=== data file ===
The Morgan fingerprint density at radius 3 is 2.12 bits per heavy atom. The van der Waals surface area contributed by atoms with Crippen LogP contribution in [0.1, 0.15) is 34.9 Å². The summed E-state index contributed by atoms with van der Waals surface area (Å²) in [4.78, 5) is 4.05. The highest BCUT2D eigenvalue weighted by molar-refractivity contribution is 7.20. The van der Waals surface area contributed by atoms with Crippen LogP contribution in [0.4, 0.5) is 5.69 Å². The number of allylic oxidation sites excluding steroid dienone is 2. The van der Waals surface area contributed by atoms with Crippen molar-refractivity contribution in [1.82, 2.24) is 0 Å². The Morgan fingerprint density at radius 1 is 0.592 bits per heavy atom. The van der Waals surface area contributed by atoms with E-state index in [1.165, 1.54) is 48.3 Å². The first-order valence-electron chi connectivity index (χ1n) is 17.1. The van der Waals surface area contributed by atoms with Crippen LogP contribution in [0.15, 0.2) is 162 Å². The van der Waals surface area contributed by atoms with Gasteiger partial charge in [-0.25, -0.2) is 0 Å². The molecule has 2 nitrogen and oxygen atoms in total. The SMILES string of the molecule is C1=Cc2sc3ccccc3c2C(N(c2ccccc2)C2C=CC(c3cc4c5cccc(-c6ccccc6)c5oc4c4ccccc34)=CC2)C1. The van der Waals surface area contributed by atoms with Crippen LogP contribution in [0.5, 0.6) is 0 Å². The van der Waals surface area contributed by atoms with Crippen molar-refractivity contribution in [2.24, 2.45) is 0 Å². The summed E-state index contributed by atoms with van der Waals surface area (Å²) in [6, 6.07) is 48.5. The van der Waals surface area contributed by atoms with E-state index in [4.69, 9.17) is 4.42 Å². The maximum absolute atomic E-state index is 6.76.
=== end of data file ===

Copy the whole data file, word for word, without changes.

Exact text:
The Morgan fingerprint density at radius 3 is 2.12 bits per heavy atom. The van der Waals surface area contributed by atoms with Crippen LogP contribution in [0.1, 0.15) is 34.9 Å². The summed E-state index contributed by atoms with van der Waals surface area (Å²) in [4.78, 5) is 4.05. The highest BCUT2D eigenvalue weighted by molar-refractivity contribution is 7.20. The van der Waals surface area contributed by atoms with Crippen LogP contribution in [0.4, 0.5) is 5.69 Å². The number of allylic oxidation sites excluding steroid dienone is 2. The van der Waals surface area contributed by atoms with Crippen molar-refractivity contribution in [1.82, 2.24) is 0 Å². The Morgan fingerprint density at radius 1 is 0.592 bits per heavy atom. The van der Waals surface area contributed by atoms with E-state index in [1.165, 1.54) is 48.3 Å². The first-order valence-electron chi connectivity index (χ1n) is 17.1. The van der Waals surface area contributed by atoms with Crippen LogP contribution in [0.15, 0.2) is 162 Å². The van der Waals surface area contributed by atoms with Gasteiger partial charge in [-0.25, -0.2) is 0 Å². The molecule has 2 nitrogen and oxygen atoms in total. The SMILES string of the molecule is C1=Cc2sc3ccccc3c2C(N(c2ccccc2)C2C=CC(c3cc4c5cccc(-c6ccccc6)c5oc4c4ccccc34)=CC2)C1. The van der Waals surface area contributed by atoms with Crippen LogP contribution in [0.5, 0.6) is 0 Å². The van der Waals surface area contributed by atoms with Crippen molar-refractivity contribution in [2.24, 2.45) is 0 Å². The summed E-state index contributed by atoms with van der Waals surface area (Å²) in [6, 6.07) is 48.5. The van der Waals surface area contributed by atoms with E-state index in [4.69, 9.17) is 4.42 Å². The maximum absolute atomic E-state index is 6.76.